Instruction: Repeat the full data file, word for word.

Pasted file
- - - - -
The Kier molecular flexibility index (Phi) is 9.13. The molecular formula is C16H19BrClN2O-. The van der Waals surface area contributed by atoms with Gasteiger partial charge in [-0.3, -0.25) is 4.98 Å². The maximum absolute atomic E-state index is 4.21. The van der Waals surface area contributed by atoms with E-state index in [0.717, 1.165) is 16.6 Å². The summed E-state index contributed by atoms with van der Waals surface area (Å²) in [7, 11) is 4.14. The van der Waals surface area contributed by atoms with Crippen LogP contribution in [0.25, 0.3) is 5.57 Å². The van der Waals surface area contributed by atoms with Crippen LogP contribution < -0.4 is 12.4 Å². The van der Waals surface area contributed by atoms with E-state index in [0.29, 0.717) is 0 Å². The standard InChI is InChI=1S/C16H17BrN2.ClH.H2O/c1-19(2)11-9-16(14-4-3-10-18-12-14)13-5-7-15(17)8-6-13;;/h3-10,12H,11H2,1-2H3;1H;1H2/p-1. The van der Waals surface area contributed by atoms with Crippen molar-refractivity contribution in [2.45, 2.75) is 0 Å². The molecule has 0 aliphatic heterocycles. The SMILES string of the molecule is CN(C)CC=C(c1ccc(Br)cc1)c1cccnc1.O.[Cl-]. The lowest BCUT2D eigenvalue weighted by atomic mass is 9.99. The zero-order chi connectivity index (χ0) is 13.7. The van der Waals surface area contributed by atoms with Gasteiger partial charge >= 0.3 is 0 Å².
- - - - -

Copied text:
The Kier molecular flexibility index (Phi) is 9.13. The molecular formula is C16H19BrClN2O-. The van der Waals surface area contributed by atoms with Gasteiger partial charge in [-0.3, -0.25) is 4.98 Å². The maximum absolute atomic E-state index is 4.21. The van der Waals surface area contributed by atoms with E-state index in [0.717, 1.165) is 16.6 Å². The summed E-state index contributed by atoms with van der Waals surface area (Å²) in [7, 11) is 4.14. The van der Waals surface area contributed by atoms with Crippen LogP contribution in [0.25, 0.3) is 5.57 Å². The van der Waals surface area contributed by atoms with Crippen LogP contribution < -0.4 is 12.4 Å². The van der Waals surface area contributed by atoms with E-state index in [0.29, 0.717) is 0 Å². The standard InChI is InChI=1S/C16H17BrN2.ClH.H2O/c1-19(2)11-9-16(14-4-3-10-18-12-14)13-5-7-15(17)8-6-13;;/h3-10,12H,11H2,1-2H3;1H;1H2/p-1. The van der Waals surface area contributed by atoms with Crippen molar-refractivity contribution in [2.45, 2.75) is 0 Å². The molecule has 0 aliphatic heterocycles. The SMILES string of the molecule is CN(C)CC=C(c1ccc(Br)cc1)c1cccnc1.O.[Cl-]. The lowest BCUT2D eigenvalue weighted by atomic mass is 9.99. The zero-order chi connectivity index (χ0) is 13.7. The van der Waals surface area contributed by atoms with Gasteiger partial charge >= 0.3 is 0 Å².